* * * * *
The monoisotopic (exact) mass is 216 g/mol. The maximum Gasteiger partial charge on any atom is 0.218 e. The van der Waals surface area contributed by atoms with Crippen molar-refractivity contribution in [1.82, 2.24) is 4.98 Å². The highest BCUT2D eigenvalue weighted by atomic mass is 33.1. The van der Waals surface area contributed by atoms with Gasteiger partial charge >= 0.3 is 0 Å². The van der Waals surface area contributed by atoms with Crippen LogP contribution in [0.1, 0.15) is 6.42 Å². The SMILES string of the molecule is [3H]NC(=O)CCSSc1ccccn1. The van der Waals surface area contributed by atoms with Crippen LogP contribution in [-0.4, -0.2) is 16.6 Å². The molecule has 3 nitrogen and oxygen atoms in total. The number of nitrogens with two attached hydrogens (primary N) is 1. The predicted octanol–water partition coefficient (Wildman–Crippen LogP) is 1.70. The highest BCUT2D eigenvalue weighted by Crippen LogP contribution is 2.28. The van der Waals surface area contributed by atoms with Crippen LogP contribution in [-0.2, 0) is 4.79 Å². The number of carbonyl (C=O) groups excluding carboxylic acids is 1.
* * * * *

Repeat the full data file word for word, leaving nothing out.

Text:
The monoisotopic (exact) mass is 216 g/mol. The maximum Gasteiger partial charge on any atom is 0.218 e. The van der Waals surface area contributed by atoms with Crippen molar-refractivity contribution in [1.82, 2.24) is 4.98 Å². The highest BCUT2D eigenvalue weighted by atomic mass is 33.1. The van der Waals surface area contributed by atoms with Gasteiger partial charge >= 0.3 is 0 Å². The van der Waals surface area contributed by atoms with Crippen LogP contribution in [0.1, 0.15) is 6.42 Å². The SMILES string of the molecule is [3H]NC(=O)CCSSc1ccccn1. The van der Waals surface area contributed by atoms with Crippen LogP contribution in [-0.4, -0.2) is 16.6 Å². The molecule has 3 nitrogen and oxygen atoms in total. The number of nitrogens with two attached hydrogens (primary N) is 1. The predicted octanol–water partition coefficient (Wildman–Crippen LogP) is 1.70. The highest BCUT2D eigenvalue weighted by Crippen LogP contribution is 2.28. The van der Waals surface area contributed by atoms with Crippen LogP contribution in [-0.2, 0) is 4.79 Å². The number of carbonyl (C=O) groups excluding carboxylic acids is 1.